DOE’s permissible levels are generally stricter than the EPA’s corresponding standards.

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EPA official Cecilia Tapia

Tapia’s comment is subject to interpretation, but any way it’s sliced the numbers cited in the related email chain among EPA contractors and agency officials show one undeniable fact: The EPA had verified through its own testing that there were radiation levels of concern at BMAC, but then acted to downplay the significance of its own findings.

 

 

 

 

 

 

 

 

Shaky Foundation

Details as to why outgoing Missouri Attorney General Josh Hawley decided to give $12.5 million of the state’s settlement with Republic Services to the St. Louis Community Foundation remain a state secret — because nobody’s talking. 

Bridgeton Mayor Terry Briggs (right) participates in a roundtable discussion at a forum held at the Bridgeton Recreation Center by the St. Louis Community Foundation on Tuesday November 27, 2018

St. Louis Community Foundation CEO Amelia Bond says she doesn’t know why outgoing Republican Missouri Attorney General Josh Hawley handed over $12.5 million of the state’s settlement with the Republic Services to the charity she heads.

“I can’t speak to why. You’ll have to ask the attorney general’s office,” Bond says.  The foundation CEO then shifted the conversation and began reciting a litany of laurels  about the non-profit organization’s other charitable work.

Bond was on hand Tuesday morning at the Bridgeton Recreation Center for the first of a series of forums that will be held this week and next to discuss how best to use the money for community betterment in the vicinity of the radioactively-contaminated West Lake Superfund site in North St. Louis County, which is owned by Republic Services.

The Office of the Missouri Attorney General first informed the St. Louis Community Foundation of its decision to consider awarding the majority of  the $16-million lawsuit settlement to the charity in May, says Maria G. Bradford, the foundation’s director of community engagement.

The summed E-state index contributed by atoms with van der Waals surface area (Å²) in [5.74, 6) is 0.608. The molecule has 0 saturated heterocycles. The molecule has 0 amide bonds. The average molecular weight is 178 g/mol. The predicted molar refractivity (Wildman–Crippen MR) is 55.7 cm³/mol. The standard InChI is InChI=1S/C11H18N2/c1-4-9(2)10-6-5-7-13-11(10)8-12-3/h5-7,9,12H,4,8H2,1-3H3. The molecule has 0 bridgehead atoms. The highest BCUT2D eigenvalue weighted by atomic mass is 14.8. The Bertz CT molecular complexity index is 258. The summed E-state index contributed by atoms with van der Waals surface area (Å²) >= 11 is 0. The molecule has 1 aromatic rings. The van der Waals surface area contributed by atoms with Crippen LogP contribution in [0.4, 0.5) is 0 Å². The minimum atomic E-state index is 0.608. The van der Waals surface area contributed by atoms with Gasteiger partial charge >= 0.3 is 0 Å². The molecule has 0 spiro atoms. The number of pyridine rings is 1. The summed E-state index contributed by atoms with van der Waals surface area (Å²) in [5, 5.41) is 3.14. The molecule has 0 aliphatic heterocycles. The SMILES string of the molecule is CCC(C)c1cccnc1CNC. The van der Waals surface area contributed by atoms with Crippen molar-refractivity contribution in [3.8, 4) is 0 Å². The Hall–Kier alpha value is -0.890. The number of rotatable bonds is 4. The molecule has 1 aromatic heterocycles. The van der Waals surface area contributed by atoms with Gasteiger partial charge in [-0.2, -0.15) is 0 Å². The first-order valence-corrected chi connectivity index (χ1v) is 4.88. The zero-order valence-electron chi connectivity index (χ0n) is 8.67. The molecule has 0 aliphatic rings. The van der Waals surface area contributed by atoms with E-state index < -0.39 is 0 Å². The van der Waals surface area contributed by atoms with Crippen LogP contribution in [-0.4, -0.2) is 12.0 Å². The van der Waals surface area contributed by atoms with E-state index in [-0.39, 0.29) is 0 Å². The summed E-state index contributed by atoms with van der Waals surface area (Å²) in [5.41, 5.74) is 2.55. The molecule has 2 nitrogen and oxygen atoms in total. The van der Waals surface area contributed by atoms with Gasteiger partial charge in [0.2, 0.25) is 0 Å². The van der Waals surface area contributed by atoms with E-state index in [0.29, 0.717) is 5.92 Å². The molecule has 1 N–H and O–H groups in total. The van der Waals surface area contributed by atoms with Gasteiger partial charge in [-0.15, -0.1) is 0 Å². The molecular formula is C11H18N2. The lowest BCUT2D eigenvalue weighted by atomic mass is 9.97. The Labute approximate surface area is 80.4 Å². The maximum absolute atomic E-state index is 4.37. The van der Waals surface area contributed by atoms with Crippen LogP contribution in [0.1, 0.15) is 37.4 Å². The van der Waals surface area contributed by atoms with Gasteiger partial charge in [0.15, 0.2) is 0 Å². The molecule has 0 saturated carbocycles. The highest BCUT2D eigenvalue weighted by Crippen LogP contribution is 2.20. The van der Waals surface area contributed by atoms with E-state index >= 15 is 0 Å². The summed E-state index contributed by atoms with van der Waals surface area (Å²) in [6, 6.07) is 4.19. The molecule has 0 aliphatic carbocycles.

St. Louis Community Foundation Engagement Director Maria G. Bradford

Bradford also denied knowledge of why the state attorney general made the unusual decision to transfer the public funds to the non-governmental foundation. She too referred questions related to  the terms of the settlement to  Hawley’s office. The office of the attorney general has repeatedly declined to answer those questions in the past.

Under the terms of the brokered deal, the charity will oversee the specially created Bridgeton Landfill Community Project Fund, which will dole out grants to qualified non-profits to address environmental, public health and safety issues within a four-mile  radius of the landfill site, where nuclear waste leftover from the Manhattan Project was dumped illegally in 1973.

Though not unprecedented, Bond says to her knowledge there are only a few other cases in which the  Office of the Missouri Attorney General has designated the St. Louis Community Foundation to act as its fiduciary. In those rare instances, the amount of public money placed under the foundation’s control was much smaller than the $12.5 million that was part of the deal Hawley cut with Republic  Services.

St. Louis Community Foundation CEO Amelia Bond

Bond is married to Arthur Bond III, the nephew of former U.S. Sen. Christopher “Kit” Bond of Missouri. In 2016-2017, Kit Bond Strategies, the lobbying firm headed by the former senator, was paid $230, 000 to represent the interests of the St. Louis Economic Development Partnership, including congressional lobbying efforts to turn over the West Lake clean up to the U.S. Army Corps of Engineers. That effort failed. The Partnership is a joint agency of the city of St. Louis and St. Louis County set up to promote economic growth by melding private and public interests. It is not directly connected to the activities of the St. Louis Community Foundation.

But there is an indirect connection between the two organizations. Kit Bond, the founder of Kit Bond Strategies, has served on the board of directors of the St. Louis Community Foundation. However, Amelia Bond, a well-qualified investment banker, says she was hired to lead the St. Louis Community  Foundation prior to Kit Bond joining the board of directors of the charity, and that her relationship to the senator did not play a role in her being named CEO of the foundation.

Linda and Kit Bond of Kit Bond Strategies